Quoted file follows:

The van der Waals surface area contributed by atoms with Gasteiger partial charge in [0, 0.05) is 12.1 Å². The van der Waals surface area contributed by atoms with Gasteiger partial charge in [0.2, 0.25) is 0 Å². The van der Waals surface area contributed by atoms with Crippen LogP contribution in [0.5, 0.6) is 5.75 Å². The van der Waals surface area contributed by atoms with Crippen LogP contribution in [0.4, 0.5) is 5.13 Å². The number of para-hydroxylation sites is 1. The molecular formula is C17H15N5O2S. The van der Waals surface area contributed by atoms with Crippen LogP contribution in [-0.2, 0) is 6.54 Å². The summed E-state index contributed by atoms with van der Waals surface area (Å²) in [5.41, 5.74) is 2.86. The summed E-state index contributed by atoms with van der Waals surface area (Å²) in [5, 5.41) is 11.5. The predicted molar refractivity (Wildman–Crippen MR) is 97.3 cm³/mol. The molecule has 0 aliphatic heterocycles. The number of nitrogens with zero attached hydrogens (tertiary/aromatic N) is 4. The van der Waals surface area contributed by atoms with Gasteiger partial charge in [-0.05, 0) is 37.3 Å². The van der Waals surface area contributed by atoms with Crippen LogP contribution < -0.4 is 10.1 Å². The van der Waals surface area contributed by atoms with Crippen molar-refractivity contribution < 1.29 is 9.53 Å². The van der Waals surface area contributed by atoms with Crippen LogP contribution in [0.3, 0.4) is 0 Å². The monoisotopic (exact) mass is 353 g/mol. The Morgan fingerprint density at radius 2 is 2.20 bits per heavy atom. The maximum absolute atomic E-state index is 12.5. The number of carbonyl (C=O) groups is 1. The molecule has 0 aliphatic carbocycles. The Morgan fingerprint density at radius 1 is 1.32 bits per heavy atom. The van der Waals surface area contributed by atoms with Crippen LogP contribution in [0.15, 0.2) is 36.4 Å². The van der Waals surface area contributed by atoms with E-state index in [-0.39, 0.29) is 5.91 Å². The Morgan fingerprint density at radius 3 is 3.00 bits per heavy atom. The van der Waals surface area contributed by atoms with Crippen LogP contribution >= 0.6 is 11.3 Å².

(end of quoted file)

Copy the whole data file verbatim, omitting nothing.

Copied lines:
The van der Waals surface area contributed by atoms with Gasteiger partial charge in [0, 0.05) is 12.1 Å². The van der Waals surface area contributed by atoms with Gasteiger partial charge in [0.2, 0.25) is 0 Å². The van der Waals surface area contributed by atoms with Crippen LogP contribution in [0.5, 0.6) is 5.75 Å². The van der Waals surface area contributed by atoms with Crippen LogP contribution in [0.4, 0.5) is 5.13 Å². The number of para-hydroxylation sites is 1. The molecular formula is C17H15N5O2S. The van der Waals surface area contributed by atoms with Crippen LogP contribution in [-0.2, 0) is 6.54 Å². The summed E-state index contributed by atoms with van der Waals surface area (Å²) in [5.41, 5.74) is 2.86. The summed E-state index contributed by atoms with van der Waals surface area (Å²) in [5, 5.41) is 11.5. The predicted molar refractivity (Wildman–Crippen MR) is 97.3 cm³/mol. The molecule has 0 aliphatic heterocycles. The number of nitrogens with zero attached hydrogens (tertiary/aromatic N) is 4. The van der Waals surface area contributed by atoms with Gasteiger partial charge in [-0.05, 0) is 37.3 Å². The van der Waals surface area contributed by atoms with Crippen LogP contribution < -0.4 is 10.1 Å². The van der Waals surface area contributed by atoms with Crippen molar-refractivity contribution < 1.29 is 9.53 Å². The van der Waals surface area contributed by atoms with Crippen LogP contribution in [0.3, 0.4) is 0 Å². The monoisotopic (exact) mass is 353 g/mol. The Morgan fingerprint density at radius 2 is 2.20 bits per heavy atom. The maximum absolute atomic E-state index is 12.5. The number of carbonyl (C=O) groups is 1. The molecule has 0 aliphatic carbocycles. The Morgan fingerprint density at radius 1 is 1.32 bits per heavy atom. The van der Waals surface area contributed by atoms with Crippen LogP contribution in [0.15, 0.2) is 36.4 Å². The van der Waals surface area contributed by atoms with E-state index in [-0.39, 0.29) is 5.91 Å². The Morgan fingerprint density at radius 3 is 3.00 bits per heavy atom. The van der Waals surface area contributed by atoms with Crippen LogP contribution >= 0.6 is 11.3 Å².